Day Three – repeat as day two but add some rye flour to the mix. Rye flour is high in natural yeast cultures. The mix should be bubbling away now and giving off a slightly acidic smell. This is good. If you fancy speeding up the process, leave the jar out of the fridge for a few hours to accelerate the fermentation.

Days Four, Five and Six – Repeat as above.

Day Seven – After a week your starter dough should be nicely fermented with a healthy ‘sour’ niff. It might even smell faintly boozy. Give it a stir then tip into a mixing bowl to make the sponge. Add flour and water to a ratio of 60:40 (go for about 180g flour – a mixture of white, wheat and rye if you wish – and 120g water) and a sprinkle of salt. Stir well and cover with plastic wrap. Leave in a warm place for 12-24 hours.

Day Eight – Pour half the sponge back into your (now clean) starter jar, stir in a 50:50 mix of flour and water and pop it back into the fridge. This only needs refreshing once every few days now.

Add flour and water in a ratio of roughly 70:30 (for a large loaf or two small ones you will probably need 420g flour and 180g water) and a pinch of salt. Stir to combine and then turn out onto a floured surface. The dough should be quite wet. Knead and add more flour as necessary to create a dough that doesn’t stick to the surface but retains its lax and slouchy feel. Knead well for 15 minutes or so then return to the bowl, cover with plastic wrap and leave to double in size. This could take anything up to three or four hours.

After the volume has doubled, turn the dough back out onto the floured surface, swiftly knock the air out of it and shape your loaf or loaves onto a baking sheet. Sprinkle the tops liberally with flour and cover with a slightly damp tea towel. Leave to rise for another hour.

Preheat the oven to full whack and put a bowl of water on the bottom shelf. Slash the top of the loaf to allow the bread to rise properly in the oven (a phenomenon known as ‘oven spring’ as the gas bubbles inside the loaf quickly expand due to heat) and cook for 10 minutes. Turn the oven down to 120°C and give it another 15-20 minutes. It’s ready when it sounds hollow when tapped on the base

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Wednesday, 17 February 2010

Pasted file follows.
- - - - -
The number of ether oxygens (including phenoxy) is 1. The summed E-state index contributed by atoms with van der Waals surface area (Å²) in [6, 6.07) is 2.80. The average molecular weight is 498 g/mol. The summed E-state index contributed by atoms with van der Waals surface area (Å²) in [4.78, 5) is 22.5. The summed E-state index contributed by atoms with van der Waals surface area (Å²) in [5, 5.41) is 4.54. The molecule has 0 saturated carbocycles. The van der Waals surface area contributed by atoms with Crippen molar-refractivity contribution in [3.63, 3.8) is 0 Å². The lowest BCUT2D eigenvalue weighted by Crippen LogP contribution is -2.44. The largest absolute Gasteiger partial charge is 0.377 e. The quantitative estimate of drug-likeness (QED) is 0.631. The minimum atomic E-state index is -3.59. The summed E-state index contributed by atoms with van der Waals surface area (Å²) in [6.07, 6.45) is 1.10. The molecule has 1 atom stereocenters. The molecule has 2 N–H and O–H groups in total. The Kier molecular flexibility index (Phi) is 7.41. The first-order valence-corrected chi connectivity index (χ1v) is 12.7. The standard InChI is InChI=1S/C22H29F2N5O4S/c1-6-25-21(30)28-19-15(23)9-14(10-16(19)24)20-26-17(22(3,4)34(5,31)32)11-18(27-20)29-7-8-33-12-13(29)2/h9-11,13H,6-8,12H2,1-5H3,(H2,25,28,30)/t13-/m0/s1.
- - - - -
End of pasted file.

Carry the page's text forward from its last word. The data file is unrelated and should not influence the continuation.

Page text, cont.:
Lemon and Chilli Tart

Lemon tart is the dessert for people who don’t do desserts.

There is a neat dichotomy in the world. For some the very word ‘gateaux’ is enough to bring on excitement bordering on the erotic.

The prospect of a delicately crafted assiette complete with tuiles, spun sugar sculptures of the Sydney Opera House and eight hundred garnishes can weaken the knees and moisten the brow.

For dessert fans, the starter and main course are but palate readiers for the sweet treats to follow be they frozen, baked, chilled, fried or covered in chocolate. In many cases all of the above.

Pud-heads pay homage to the goddess of sugar, offer sacrifices to the sprits of the saccharine and prostrate themselves at the altar of pastry.

And then there are those like my dad. The dessert menu is briefly perused before being dismissed with a request to move directly to coffee. Do not pass Gü. Do not put on two hundred pounds.

Indeed, the word ‘meh’ could have been coined for this very situation.

But the one exception that proves the rule is the lemon tart. It is the non-pudding lovers’ pudding. The sweet richness of the filling is tempered by the bracing acidity of the citrus fruit and despite the vast quantities of butter, sugar and eggs needed to make most incarnations, it is a surprisingly light end to a meal.

A few weeks ago I wrote an article on the Cambridge Chilli Farm. Amongst their many artisanal products is the intriguing Lemon Drop Sauce made with aji lemon chillies. It was recommended as an addition to seafood or chicken but by that point the cogs of invention were chugging into place.